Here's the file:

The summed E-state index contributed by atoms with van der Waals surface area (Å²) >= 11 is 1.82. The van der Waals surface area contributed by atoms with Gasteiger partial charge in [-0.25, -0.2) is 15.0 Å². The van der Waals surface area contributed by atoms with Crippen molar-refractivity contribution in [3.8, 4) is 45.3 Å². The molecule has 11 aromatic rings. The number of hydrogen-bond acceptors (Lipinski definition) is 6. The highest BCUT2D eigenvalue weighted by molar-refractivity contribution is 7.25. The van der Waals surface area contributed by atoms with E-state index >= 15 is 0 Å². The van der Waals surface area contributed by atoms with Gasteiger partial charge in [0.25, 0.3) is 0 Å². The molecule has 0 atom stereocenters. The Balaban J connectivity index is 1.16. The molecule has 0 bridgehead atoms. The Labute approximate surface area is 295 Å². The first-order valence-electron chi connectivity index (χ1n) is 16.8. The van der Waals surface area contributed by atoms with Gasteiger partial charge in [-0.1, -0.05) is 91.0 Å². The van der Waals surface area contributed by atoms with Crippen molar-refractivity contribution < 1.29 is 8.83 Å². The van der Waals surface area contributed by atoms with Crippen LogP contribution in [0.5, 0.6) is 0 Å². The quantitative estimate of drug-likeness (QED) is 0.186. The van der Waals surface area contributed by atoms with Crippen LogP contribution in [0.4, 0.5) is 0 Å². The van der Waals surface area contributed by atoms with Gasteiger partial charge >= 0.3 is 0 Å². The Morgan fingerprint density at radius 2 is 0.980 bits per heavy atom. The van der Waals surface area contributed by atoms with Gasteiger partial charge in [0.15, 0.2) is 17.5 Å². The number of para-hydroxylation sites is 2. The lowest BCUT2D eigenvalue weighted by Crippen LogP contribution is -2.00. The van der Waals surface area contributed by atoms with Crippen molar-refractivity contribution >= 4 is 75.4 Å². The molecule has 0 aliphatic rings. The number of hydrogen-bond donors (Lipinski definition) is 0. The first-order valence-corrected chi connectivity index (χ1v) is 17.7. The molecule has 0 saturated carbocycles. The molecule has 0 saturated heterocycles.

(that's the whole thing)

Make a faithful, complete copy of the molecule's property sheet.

The summed E-state index contributed by atoms with van der Waals surface area (Å²) >= 11 is 1.82. The van der Waals surface area contributed by atoms with Gasteiger partial charge in [-0.25, -0.2) is 15.0 Å². The van der Waals surface area contributed by atoms with Crippen molar-refractivity contribution in [3.8, 4) is 45.3 Å². The molecule has 11 aromatic rings. The number of hydrogen-bond acceptors (Lipinski definition) is 6. The highest BCUT2D eigenvalue weighted by molar-refractivity contribution is 7.25. The van der Waals surface area contributed by atoms with E-state index >= 15 is 0 Å². The van der Waals surface area contributed by atoms with Gasteiger partial charge in [0.25, 0.3) is 0 Å². The molecule has 0 atom stereocenters. The Balaban J connectivity index is 1.16. The molecule has 0 bridgehead atoms. The Labute approximate surface area is 295 Å². The first-order valence-electron chi connectivity index (χ1n) is 16.8. The van der Waals surface area contributed by atoms with Gasteiger partial charge in [-0.1, -0.05) is 91.0 Å². The van der Waals surface area contributed by atoms with Crippen molar-refractivity contribution < 1.29 is 8.83 Å². The van der Waals surface area contributed by atoms with Crippen LogP contribution in [0.5, 0.6) is 0 Å². The quantitative estimate of drug-likeness (QED) is 0.186. The van der Waals surface area contributed by atoms with Crippen LogP contribution in [0.4, 0.5) is 0 Å². The van der Waals surface area contributed by atoms with Gasteiger partial charge >= 0.3 is 0 Å². The Morgan fingerprint density at radius 2 is 0.980 bits per heavy atom. The van der Waals surface area contributed by atoms with Gasteiger partial charge in [0.15, 0.2) is 17.5 Å². The number of para-hydroxylation sites is 2. The lowest BCUT2D eigenvalue weighted by Crippen LogP contribution is -2.00. The van der Waals surface area contributed by atoms with Crippen molar-refractivity contribution >= 4 is 75.4 Å². The molecule has 0 aliphatic rings. The number of hydrogen-bond donors (Lipinski definition) is 0. The first-order valence-corrected chi connectivity index (χ1v) is 17.7. The molecule has 0 saturated carbocycles. The molecule has 0 saturated heterocycles.